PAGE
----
On 26 Dec 2012, I called him to check on some negative feedback I have received from other users about Brand B remote system being problematic. He told me specifically that there is no such problem. However, he subsequently called me up several times asking me to purchase further extended warranty at additional cost. I did not take up the offer.
On 31 Dec 2012, the date of installation, I instructed my cousin (who was at the premise) to check with the installers about the quality and reliability of this Brand B model. She was told this is not a reliable brand. This reinstate my suspicion that this salesman has not been truthful and has, in fact mis-represented about the quality of both brands.
I am deeply disappointed with his lack of professionalism , responsibility and sincerity . He does not have the interest of the customers at heart as he has not accepted my earlier order for a Brand A and instead try to influence my decision with some unjustified claims which are even contradicted by the Gain City technicians who , I believe are more first-hand experienced in such products.
For many unsuspecting victims who are misled, like myself, there is indeed little recourse for customers and one can only suffer in silence .
A family should take a loan not more than 200 times of the monthly payment that they can afford. If the monthly payment (including CPF) is $2,500, the maximum loan is $500,000. This allows for interest rate to increase to 3.5% and for the loan to be repaid over 25 years. http://tankinlian.com/admin/file.aspx?id=736&IID=742
Someone asked me if his criticism of the work of the CPIB for a case now being heard in court could be unlawful. I searched for the definition of "contempt of court" and found this explanation:
Contempt of court is a court order which in the context of a court trial or hearing, declares a person or organization to have disobeyed or been disrespectful of the court's authority. Often referred to simply as "contempt," such as a person "held in contempt," it is the judge's strongest power to impose sanctions for acts which disrupt the court's normal process.
A finding of contempt of court may result from a failure to obey a lawful order of a court, showing disrespect for the judge, disruption of the proceedings through poor behaviour, or publication of material deemed likely to jeopardize a fair trial.
To prove contempt, the prosecutor or complainant must prove the four elements of contempt:
- Existence of a lawful order
- The potential contemnor's knowledge of the order
- The potential contemnor's ability to comply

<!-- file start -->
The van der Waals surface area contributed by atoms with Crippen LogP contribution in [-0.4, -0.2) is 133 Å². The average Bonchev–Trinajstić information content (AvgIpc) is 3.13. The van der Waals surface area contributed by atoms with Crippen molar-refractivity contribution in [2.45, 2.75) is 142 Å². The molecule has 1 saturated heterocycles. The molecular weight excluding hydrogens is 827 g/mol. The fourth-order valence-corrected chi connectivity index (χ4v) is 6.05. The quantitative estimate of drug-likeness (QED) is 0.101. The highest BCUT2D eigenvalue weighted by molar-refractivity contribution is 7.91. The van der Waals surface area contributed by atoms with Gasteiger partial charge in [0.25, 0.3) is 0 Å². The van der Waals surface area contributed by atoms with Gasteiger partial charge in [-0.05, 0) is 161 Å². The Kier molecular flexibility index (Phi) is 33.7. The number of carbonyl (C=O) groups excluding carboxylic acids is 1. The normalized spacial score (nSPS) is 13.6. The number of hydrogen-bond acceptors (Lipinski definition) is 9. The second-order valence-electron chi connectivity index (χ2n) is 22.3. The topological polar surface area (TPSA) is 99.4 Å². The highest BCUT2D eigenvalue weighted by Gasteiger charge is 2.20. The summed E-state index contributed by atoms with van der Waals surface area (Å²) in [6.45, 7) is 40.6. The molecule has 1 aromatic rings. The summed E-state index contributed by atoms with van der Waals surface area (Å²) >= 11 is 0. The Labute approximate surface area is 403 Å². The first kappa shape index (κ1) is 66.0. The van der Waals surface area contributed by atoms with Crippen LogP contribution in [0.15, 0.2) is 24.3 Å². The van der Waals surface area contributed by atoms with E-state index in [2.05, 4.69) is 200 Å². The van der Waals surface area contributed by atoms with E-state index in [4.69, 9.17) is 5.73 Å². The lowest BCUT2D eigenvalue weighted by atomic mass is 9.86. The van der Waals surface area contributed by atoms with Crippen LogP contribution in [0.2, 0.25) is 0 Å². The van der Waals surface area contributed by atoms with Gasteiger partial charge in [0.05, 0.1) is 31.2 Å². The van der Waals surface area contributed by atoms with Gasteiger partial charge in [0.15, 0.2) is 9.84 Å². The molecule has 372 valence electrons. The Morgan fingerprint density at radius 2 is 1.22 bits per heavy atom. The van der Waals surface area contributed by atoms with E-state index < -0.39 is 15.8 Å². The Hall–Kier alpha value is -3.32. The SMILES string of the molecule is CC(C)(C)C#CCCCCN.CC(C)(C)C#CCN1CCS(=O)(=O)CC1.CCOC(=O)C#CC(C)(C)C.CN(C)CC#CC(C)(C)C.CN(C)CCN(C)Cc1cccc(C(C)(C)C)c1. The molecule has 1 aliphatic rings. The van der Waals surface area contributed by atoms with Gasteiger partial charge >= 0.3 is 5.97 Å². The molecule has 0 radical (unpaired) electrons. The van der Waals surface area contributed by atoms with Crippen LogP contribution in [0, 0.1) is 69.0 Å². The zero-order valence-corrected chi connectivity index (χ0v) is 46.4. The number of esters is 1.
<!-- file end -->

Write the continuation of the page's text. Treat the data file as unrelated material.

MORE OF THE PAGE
- The potential contemnor's failure to comply
Conclusion: for the act to be unlawful, the court must give an order that the criticism of the CPIB is deemed to be "publication of material deemed likely to jeopardize a fair trial" and, after the order has been given, the party continue to ignore it.
I wrote an earlier article on why tax is necessary to collect revenue to pay for public services that are enjoyed by all residents.
Ideally, everybody who enjoys the public service should contribute to the taxation. However, there are people who earn below the poverty line that cannot afford to pay the tax.
By giving a minimum wage above the poverty line, it should be possible for everyone to be able to pay tax to contribute to the public service.
The best form of tax is a payroll tax. This is a tax that is calculated at a certain percentage of the wages and other income.
In Singapore, most people at the lower income level spend nearly all of their income. They pay GST at 7 percent. GST can be replaced by a payroll tax of 7 percent. If this is collected on wages, there is no need to collect GST on every item that is purchased.
Strictly speaking, the payroll tax should be paid by the employer. To avoid increasing the business cost, the employee should be allowed to deduct the payroll tax from the employee's salary, as it is to replace GST. However, for employees earning below a certain level, the cost should be absorbed by the employer.
As most employees do not spend of of their income, it is possible for employers to collect a lower rate of payroll tax (say 5%) instead of 7%.
Collecting payroll tax is simpler and neater than collecting GST. It will also avoid the add-on effect of GST, i.e. the GST collected at the earlier levels are added to increase the final product cost, i.e. the compounding effect. Currently, the administrative cost of collecting GST is also added to the final product cost; this cost can be avoided if the payroll tax is implemented.
Singapore is used to paying CPF contribution on salaries. This infrastructure makes it easy to collect payroll tax. The remaining issue is to collect the payroll tax on self-employed people, professionals and business people. It should be possible to levy the same payroll tax on their earnings.